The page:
South Korea’s internal conflict

In South Korea, there was also significant backlash against the proposed measures, albeit from the civilian population rather than the government. A profound historical backdrop amplifies the South Korean internal conflict surrounding Japan’s Fukushima wastewater discharge. Since World War II, the relationship between South Korea and Japan has been fraught with historical animosities. From 1910 to 1945, Korea endured Japanese colonization, where Korean individuals were subjected to forced labor and became victims of sexual exploitation as “comfort women”. These atrocities continue to fuel deep-seated anti-Japanese sentiment in Korea up until today.

The historical wounds resurfacing amid Japan’s current actions create a complex dynamic. While the government, led by President Yoon, currently adopts a more pro-Japanese stance, the broader sentiment within the Korean public remains rooted in the historical grievances. The dichotomy between governmental endorsement and public opposition mirrors the enduring complexities in Korean politics: the relationship with Japan remains a central political question with governments alternating between a positive and negative attitude toward their neighbor. Consequently, President Yoon’s alignment with Japan is met with wide-spread skepticism and protests. However, South Korea also has not eased its restrictive policy on seafood from the Fukushima region that has been in place since 2011.

Global Fallout: Pacific Islands Express Concerns

Strong skepticism also arose among the Pacific Island countries. More recently, Japan has undergone diplomatic efforts to foster relations with the Pacific Island Countries. This endeavor is not only a response to China’s attempts to expand influence in the region, as seen in the bilateral security agreements China signed with the Solomon Islands in 2022 and 2023. The significance of a close relationship with these islands extends beyond economic interests for Japan. In addition to rich fishing grounds and resources of liquefied natural gas, maritime trade routes through the Pacific are pivotal. Recently, with China’s growing influence, the security policy dimension has also gained prominence.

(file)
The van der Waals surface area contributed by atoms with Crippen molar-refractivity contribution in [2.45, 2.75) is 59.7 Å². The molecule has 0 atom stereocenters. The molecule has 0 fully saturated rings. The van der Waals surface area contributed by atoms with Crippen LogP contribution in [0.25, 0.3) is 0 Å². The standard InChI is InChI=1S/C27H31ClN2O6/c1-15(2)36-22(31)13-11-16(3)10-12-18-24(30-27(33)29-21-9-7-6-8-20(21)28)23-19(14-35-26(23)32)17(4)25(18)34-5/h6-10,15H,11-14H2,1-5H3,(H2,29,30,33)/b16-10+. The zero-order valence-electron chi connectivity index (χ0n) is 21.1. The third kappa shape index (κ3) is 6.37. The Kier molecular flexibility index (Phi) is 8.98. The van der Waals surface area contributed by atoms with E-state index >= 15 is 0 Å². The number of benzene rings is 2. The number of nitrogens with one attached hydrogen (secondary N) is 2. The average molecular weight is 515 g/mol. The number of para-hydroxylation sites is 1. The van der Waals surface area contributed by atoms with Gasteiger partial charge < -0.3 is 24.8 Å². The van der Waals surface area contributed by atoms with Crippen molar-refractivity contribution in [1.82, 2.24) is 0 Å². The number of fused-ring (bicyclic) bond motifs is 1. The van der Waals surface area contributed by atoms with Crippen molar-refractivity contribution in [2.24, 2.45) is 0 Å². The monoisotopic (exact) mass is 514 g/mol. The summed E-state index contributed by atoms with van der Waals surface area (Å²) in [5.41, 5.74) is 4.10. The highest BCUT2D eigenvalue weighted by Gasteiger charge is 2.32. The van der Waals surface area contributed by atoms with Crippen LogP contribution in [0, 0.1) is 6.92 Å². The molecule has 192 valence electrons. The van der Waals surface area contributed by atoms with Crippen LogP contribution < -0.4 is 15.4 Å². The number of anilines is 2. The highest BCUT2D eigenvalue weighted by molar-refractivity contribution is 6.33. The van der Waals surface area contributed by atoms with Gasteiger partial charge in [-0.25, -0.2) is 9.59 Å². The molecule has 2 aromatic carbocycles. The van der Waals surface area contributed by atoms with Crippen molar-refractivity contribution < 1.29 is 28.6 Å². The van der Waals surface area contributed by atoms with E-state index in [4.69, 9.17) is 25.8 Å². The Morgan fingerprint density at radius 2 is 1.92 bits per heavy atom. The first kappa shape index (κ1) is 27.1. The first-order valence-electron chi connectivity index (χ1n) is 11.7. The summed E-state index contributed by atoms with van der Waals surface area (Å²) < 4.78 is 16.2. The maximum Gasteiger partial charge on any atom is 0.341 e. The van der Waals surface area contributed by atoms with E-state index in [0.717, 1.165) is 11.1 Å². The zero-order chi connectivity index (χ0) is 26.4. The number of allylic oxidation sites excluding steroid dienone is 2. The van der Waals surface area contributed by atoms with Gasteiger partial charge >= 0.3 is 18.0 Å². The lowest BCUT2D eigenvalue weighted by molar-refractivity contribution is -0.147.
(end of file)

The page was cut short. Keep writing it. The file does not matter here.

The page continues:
The Fukushima wastewater controversy significantly strains these relations, despite Japan’s extensive dialogue and efforts to portray the initiative as safe. The PICs express particular concern as they have previously suffered from nuclear fallout effects following the US nuclear tests in the Marshall Islands from 1946 to 1958. Therefore, Pacific Island nations continue to voice strong concerns, notably during the recent Pacific Island Forum summit, emphasizing potential contamination threats to the health and security of the “Blue Pacific”

Conclusion: Navigating Troubled Waters

The Fukushima wastewater discharge symbolizes more than an environmental dilemma; it is a microcosm of regional tensions and internal conflicts. As Japan grapples with domestic skepticism and the international backlash, the ongoing repercussions underscore the enduring challenges of managing nuclear legacies in a geopolitically charged world. Despite this, Japan is intensively relying on nuclear power and its expansion to achieve climate neutrality, as evidenced in its new 6th Strategic Energy Plan from 2021. It is gradually reactivating more of the power plants that were shut down in 2011. Recently, legislation regarding the lifespan of reactors has been relaxed, allowing them to operate an additional 20 years without governmental approval. 

On November 17, Xi and Kishida met at the Asia Pacific Economic Cooperation (APEC) Forum, issuing a joint statement expressing their intent to resolve disputes through dialogue, with expert meetings planned. Nevertheless, China’s decision to withhold payments from the IAEA, citing discontent with its endorsement of the discharge, suggests that tensions are unlikely to subside in the near future. Instead, this issue contributes to the unresolved conflicts in the region, pushing it toward an increasingly uncertain future.

Written by Katja Palaszewski, Edited by Anna-Maria Hirschhuber

Photo Credit: Flickr